New London Architecture (NLA) published the results of the 2021 edition of its annual Tall Building Survey, showing both the impact of the pandemic on the construction industry of the UK's capital and the prospects of future development. Since launching in 2014, the report has provided a comprehensive review of London's skyline.
The survey is an annual snapshot of London's high-rise development, with the analysis focusing on buildings over 20 storeys in planning or under construction at the time of research. As this year's report indicates, London's development, although hindered, has shown unexpected resilience in the face of the pandemic, or slowdowns caused by lockdowns and uncertainties regarding the future of work and living. However, the impact of COVID -19 is doubled by the repercussions of Brexit on London's construction industry.
Among the key findings, the report highlights that in 2020, only 24 tall buildings began construction, a decrease from 44 the previous year. The number of planning applications also fell; however, the majority were submitted in the second half of 2020, indicating a boost in confidence following the Spring Lockdown. The number of planning permission granted increased, illustrating that local authorities are more willing to accept tall buildings proposals. According to the survey, the city's skyline received 35 new tall buildings last year, and 52 more are to be completed in 2021. London currently has 587 tall buildings in the pipeline, up almost 8% from 2019.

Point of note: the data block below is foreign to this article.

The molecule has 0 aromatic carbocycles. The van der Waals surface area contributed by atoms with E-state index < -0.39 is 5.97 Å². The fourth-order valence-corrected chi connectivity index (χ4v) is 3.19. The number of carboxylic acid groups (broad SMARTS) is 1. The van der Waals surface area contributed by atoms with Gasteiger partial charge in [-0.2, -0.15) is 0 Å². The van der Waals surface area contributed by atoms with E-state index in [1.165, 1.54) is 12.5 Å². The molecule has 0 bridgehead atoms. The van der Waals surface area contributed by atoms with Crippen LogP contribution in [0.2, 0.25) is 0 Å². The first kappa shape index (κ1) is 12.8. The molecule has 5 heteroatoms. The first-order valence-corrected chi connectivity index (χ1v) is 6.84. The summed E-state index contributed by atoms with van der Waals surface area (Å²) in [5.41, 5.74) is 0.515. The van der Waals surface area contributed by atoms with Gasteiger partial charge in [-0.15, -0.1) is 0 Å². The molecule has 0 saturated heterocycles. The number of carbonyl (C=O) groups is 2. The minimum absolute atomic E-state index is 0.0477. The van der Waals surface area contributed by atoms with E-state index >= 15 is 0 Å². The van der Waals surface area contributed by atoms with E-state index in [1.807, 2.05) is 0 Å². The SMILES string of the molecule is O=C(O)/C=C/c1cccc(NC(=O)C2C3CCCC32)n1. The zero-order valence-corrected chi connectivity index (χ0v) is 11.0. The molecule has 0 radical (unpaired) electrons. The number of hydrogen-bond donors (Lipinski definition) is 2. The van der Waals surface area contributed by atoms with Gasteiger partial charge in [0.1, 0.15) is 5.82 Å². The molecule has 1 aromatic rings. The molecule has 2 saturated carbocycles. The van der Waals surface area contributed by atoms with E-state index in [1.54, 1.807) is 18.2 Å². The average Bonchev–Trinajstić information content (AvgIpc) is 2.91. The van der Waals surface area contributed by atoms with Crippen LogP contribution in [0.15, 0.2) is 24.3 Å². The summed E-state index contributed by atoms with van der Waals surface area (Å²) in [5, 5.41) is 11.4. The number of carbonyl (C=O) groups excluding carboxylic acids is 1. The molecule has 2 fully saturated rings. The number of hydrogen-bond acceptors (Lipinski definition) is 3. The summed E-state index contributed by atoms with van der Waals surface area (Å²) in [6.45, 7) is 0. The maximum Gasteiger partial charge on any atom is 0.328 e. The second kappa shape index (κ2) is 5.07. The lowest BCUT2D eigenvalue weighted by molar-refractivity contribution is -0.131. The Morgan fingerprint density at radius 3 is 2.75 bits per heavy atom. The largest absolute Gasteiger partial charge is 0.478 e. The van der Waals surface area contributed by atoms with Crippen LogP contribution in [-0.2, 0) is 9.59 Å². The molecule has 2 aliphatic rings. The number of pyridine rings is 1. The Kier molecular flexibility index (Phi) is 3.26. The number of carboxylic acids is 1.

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The report also provides an insight into the typologies of London's tall buildings, finding that 90% of these developments are residential. Collaborating with HomeViews, NLA found that tall buildings' residents rate their homes higher than those in non-tall schemes due to the facilities, design and location. The report also shows an increasing percentage of tall buildings in outer London, which now make up to 37% of the overall pipeline. Peter Murray, Curator in Chief at NLA, said: "If London is to deliver anything like the number of homes the city needs, there will be an ongoing pressure to build taller buildings."
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